More than five billion people would die of hunger as a result of a full-scale nuclear war between the US and Russia, according to a new study.
The results of such a conflict would be catastrophic for food production, climate scientists at Rutgers University have found in a peer-reviewed study published in the context of the war in Ukraine.
“The data tell us one thing: We must prevent a nuclear war from ever happening,” said one of the authors, Professor Alan Roebuck.
The warning comes as “humanity is just one misunderstanding, one miscalculation away from nuclear annihilation“, according to UN secretary-general Antonio Guterres.
Ukraine’s defence intelligence agency has warned of fresh Russian “provocations” at the occupied Zaporizhzhia nuclear plant in southern Ukraine, while a mayor said the city where the power station is based had come under fresh shelling.
Rafael Grossi, director-general of the International Atomic Energy Agency (IAEA), has described recent shelling at Europe’s biggest nuclear plant as “out of control” and “extremely serious”.
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The new study, published in the journal Nature Food, has calculated how much sun-blocking soot would enter the atmosphere as a result of firestorms created by the detonation of nuclear weapons.
They considered six scenarios involving nuclear arsenals of different sizes, five based on smaller conflicts between India and Pakistan, and one based on a war between the US and Russia.
Even the smallest scenario caused famine, with the global average caloric production decreasing by 7% within five years of the conflict.
In the largest scenario, a full-scale nuclear conflict, the global average caloric production decreased by about 90% between three and four years after fighting.
The enormous decline in crop yields would cause billions of people to starve to death, 75% of the world’s population, within two years.
According to the researchers, the disruption of global food markets from even the smallest scenario – the drop of 7% – would be larger than the greatest anomaly ever recorded.
Although the study focused just on how many calories were being produced globally, humans also need proteins and micronutrients to survive, and these are also likely to be significantly affected.
The nuclear war would have an even greater impact on climate change, according to Lili Zia, an assistant research professor at Rutgers.
“The ozone layer would be destroyed by the heating of the stratosphere, producing more ultraviolet radiation at the surface, and we need to understand that impact on food supplies,” she said.
Read more: What are the risks of a nuclear accident at the Zaporizhzhia nuclear power plant?
The study uses “state-of-the-art climate, crop, and fishery models” to “calculate how the availability of food could change in the world under various nuclear war scenarios”.
It measures how food availability could be impacted by export restrictions as well as the actual reduced yields of crops, and even accounts for countries reprocessing livestock feed so that it could be used to feed humans.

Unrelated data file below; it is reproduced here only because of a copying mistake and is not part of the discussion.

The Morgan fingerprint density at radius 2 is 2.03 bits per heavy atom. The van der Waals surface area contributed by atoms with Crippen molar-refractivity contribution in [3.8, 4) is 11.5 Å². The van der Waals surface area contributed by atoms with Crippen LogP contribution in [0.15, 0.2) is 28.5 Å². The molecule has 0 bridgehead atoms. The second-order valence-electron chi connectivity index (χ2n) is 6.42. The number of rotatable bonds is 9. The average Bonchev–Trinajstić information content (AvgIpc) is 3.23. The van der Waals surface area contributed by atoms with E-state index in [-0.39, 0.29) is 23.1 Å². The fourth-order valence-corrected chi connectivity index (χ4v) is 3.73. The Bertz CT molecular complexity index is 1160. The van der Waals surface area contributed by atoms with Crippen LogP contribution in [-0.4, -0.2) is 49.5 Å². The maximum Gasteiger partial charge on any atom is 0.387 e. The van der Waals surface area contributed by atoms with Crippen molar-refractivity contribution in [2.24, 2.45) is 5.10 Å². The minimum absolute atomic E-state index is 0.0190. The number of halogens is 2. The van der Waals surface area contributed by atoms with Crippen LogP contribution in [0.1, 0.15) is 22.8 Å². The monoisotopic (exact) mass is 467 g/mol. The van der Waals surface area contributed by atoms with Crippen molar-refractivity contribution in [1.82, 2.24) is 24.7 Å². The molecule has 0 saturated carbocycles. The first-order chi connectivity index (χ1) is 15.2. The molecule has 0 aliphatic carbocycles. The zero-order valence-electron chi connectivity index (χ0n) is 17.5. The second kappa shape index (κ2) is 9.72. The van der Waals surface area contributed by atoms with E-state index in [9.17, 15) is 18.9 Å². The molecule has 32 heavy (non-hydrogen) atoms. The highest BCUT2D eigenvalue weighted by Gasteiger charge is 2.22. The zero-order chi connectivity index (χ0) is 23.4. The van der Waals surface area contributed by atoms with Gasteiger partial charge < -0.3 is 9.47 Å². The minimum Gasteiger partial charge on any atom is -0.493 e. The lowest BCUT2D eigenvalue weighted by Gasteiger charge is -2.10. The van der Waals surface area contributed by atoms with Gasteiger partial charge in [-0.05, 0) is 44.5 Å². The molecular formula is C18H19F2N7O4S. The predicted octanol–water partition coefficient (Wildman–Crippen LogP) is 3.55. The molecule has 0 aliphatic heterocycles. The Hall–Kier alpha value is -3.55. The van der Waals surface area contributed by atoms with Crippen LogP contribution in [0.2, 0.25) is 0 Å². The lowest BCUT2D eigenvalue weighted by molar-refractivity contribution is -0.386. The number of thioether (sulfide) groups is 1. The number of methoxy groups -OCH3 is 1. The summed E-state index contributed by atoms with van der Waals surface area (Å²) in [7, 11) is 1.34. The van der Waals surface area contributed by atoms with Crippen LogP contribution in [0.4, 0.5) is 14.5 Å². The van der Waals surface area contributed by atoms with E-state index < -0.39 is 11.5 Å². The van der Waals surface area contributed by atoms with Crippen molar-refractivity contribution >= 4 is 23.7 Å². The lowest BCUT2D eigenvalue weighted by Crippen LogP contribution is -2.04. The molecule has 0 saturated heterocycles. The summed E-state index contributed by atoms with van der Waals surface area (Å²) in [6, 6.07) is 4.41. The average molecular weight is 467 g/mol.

It warns: “Even for a regional nuclear war, large parts of the world may suffer famine.”
Curiously, in the scenario analysed by the researchers, one country’s caloric production would either increase or face only small reductions in the case of a full-scale nuclear war: Australia.
The study does not account for other aspects of global food supply which would be impacted by nuclear war including the availability of fuel and fertiliser.
Such a war would also likely impact the infrastructure for food production, could increase ultra-violet radiation which may impact food production, and also lead to radioactive contamination.
UK ‘should prepare for nuclear war’
Hamish de Bretton-Gordon, the former head of the British Army’s chemical, biological, radioactive and nuclear regiment, told Sky News the report was timely.
However he cautioned that the report was “describing the worst possible outcome, basically armageddon, when all nuclear weapons are loosed off – in my mind highly unlikely”.
“The number one danger, which we are seeing in Ukraine at the moment is an accident at Zaporizhzhia or a rogue Russian commander using a tactical nuclear weapon,” he added, noting a comment piece he published in the Daily Telegraph calling for Britain to be more prepared for nuclear war.
“The first scenario could of course spread a good deal of radioactive contamination across Russia and Europe but would not cause the extremes in climate and crop failure detailed in this report.”
He told Sky News he expected Western intelligence agencies to quickly pick up on the movement of tactical nuclear weapons as they need to be transported on launchers on large trucks.
“NATO would call them out and Russia knows that long-range NATO missiles could take out these launchers long before they have time to fire their missiles,” he added.
“Since the end of the Cold War one has felt a certain amount of nuclear complacency and this report and the weaponisation of nuclear power stations in Ukraine is a stark reminder that nuclear weapons and accidents could change our way of life.”